Amateur beekeeping in urban and protected areas is harming populations of wild bees, according to University of Cambridge researchers.
Published on Friday in the journal Science, the study cautioned that the rising popularity of beekeeping is threatening endangered species of wild European bees. Co-authors Dr. Juan P. González-Varo and Jonas Geldmann, both of Cambridge’s Department of Zoology, warned that domesticated honeybees compete with wild bees for resources and can spread disease.
“Levels of wild pollinators, such as species of solitary bumblebee, moth and hoverfly, continue to decline at an alarming rate,” Geldmann said. “Currently, up to 50% of all European bee species are threatened with extinction.” The great yellow bumblebee, for example, used to be found across the UK. Over the last 50 years, it has lost 80% of its range and is now found only in coastal areas of Scotland.
Part of the problem is “spillover” of farmed honeybees into their surroundings. “Honeybees are artificially-bred agricultural animals similar to livestock such as pigs and cows,” according to González-Varo. “Except this livestock can roam beyond any enclosures to disrupt local ecosystems.” Honeybees travel up to 10 kilometers from their hives and are active for nine to 12 months. However, major flowering crops such as fruits only bloom for a period of days to weeks.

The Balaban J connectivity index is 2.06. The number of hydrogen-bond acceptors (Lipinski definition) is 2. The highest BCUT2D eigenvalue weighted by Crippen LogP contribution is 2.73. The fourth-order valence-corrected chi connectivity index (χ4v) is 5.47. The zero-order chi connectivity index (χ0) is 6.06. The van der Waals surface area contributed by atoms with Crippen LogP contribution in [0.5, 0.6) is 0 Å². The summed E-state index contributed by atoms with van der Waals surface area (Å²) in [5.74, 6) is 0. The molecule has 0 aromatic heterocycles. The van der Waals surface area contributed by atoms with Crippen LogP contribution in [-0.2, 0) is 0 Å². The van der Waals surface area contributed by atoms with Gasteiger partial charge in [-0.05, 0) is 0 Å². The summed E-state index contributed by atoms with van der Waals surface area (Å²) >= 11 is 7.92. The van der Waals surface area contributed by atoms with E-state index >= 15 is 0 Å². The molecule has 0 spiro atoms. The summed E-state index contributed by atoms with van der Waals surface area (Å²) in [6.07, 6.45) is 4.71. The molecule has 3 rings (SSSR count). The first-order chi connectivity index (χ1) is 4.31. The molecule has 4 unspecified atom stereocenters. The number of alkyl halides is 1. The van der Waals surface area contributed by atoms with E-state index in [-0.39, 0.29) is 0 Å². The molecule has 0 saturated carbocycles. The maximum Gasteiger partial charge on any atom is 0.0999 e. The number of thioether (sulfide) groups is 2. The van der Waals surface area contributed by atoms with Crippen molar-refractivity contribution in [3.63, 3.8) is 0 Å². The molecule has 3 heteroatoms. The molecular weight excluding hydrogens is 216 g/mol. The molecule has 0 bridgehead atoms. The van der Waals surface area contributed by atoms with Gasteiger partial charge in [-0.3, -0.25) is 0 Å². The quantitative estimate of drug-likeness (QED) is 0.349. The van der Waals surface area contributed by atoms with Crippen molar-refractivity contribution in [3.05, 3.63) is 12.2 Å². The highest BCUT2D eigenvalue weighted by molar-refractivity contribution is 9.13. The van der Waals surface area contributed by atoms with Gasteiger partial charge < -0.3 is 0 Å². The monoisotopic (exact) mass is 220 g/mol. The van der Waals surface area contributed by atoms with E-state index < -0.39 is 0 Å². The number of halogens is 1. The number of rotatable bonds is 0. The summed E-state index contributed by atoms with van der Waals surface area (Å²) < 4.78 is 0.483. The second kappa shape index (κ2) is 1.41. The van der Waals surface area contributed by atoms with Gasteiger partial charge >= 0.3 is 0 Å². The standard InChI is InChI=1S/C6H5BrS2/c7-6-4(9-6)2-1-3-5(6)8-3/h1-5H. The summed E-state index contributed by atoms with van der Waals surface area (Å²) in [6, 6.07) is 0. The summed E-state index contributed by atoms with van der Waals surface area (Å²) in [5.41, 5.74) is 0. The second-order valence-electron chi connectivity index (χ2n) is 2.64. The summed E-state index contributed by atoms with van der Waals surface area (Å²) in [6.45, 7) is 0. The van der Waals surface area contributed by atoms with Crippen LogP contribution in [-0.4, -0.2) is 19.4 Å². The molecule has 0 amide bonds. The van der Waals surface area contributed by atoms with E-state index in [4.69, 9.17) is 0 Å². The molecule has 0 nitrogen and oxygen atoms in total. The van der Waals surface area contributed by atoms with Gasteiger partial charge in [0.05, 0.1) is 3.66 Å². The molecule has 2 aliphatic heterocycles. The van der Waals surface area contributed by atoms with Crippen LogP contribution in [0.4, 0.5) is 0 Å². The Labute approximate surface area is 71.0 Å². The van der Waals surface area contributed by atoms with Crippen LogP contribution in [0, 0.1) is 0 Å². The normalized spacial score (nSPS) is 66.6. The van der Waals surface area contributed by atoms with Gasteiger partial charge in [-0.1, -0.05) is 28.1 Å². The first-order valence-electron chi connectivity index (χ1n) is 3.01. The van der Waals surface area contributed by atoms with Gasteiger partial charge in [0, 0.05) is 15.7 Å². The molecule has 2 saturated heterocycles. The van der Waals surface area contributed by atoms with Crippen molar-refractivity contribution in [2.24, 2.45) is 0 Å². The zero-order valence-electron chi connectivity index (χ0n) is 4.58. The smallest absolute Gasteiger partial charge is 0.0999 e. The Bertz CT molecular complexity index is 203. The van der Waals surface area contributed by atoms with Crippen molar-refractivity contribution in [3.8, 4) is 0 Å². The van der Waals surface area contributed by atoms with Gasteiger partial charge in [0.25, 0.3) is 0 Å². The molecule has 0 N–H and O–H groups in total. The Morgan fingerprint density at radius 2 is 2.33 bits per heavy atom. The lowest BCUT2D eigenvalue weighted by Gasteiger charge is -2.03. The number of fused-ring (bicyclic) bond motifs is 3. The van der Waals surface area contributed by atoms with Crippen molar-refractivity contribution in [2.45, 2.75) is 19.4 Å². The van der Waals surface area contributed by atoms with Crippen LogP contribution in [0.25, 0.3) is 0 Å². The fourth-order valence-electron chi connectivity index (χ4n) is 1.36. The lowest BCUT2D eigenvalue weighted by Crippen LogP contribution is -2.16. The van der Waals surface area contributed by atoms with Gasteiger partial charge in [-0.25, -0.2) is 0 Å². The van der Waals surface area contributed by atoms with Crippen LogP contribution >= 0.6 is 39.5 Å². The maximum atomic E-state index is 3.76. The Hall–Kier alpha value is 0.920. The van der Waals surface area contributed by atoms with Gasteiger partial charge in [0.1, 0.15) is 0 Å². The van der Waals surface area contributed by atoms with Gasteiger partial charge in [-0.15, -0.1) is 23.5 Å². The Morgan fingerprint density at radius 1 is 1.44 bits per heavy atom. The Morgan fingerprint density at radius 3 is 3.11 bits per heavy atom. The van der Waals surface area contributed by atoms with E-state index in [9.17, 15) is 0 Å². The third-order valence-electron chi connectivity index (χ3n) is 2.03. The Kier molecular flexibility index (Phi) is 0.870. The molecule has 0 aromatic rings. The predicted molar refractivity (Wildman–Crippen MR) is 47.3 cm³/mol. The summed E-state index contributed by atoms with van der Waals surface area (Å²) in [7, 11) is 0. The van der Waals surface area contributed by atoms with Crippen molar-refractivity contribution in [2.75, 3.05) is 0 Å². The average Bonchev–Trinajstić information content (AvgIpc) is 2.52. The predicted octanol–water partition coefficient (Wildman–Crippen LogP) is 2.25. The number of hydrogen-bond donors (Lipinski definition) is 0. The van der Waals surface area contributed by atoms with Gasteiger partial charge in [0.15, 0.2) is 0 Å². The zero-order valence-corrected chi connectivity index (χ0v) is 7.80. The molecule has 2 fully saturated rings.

This can lead to increased competition and disease. The study showed that honeybee levels in woodlands in southern Spain are eight times higher after orange trees finish blooming. “Keeping honeybees is an extractive activity,” said González-Varo. “It removes pollen and nectar from the environment, which are natural resources needed by many wild species of bee and other pollinators.”
Moreover, overcrowding and homogenous diets in commercial hives have weakened bee immune systems and increased pathogen rates. Diseases that domesticated bees develop are then transferred to wild species when they feed from the same flowers.
The researchers also noted that “misguided charity campaigns and media reports” have distorted public understanding of “die-off” events occurring in farmed honeybee colonies. As a result, they say there is a “lack of distinction” between an agricultural problem and an ecological one. “Beekeeping is an agrarian activity that should not be confused with wildlife conservation,” said Geldmann and González-Varo.
To mitigate potential problems of managed honeybees, the authors recommend developing policies to limit their impact. This includes putting limits on hive size, strengthening controls on hives in protected areas, and moving colonies to track the bloom for different crops.
They also encouraged additional research on the topic. “The past decade has seen an explosion in research on honeybee loss and the dangers posed to crops,” said Geldmann. “Yet little research has been done to understand wild native pollinator declines, including the potential negative role of managed honeybees.”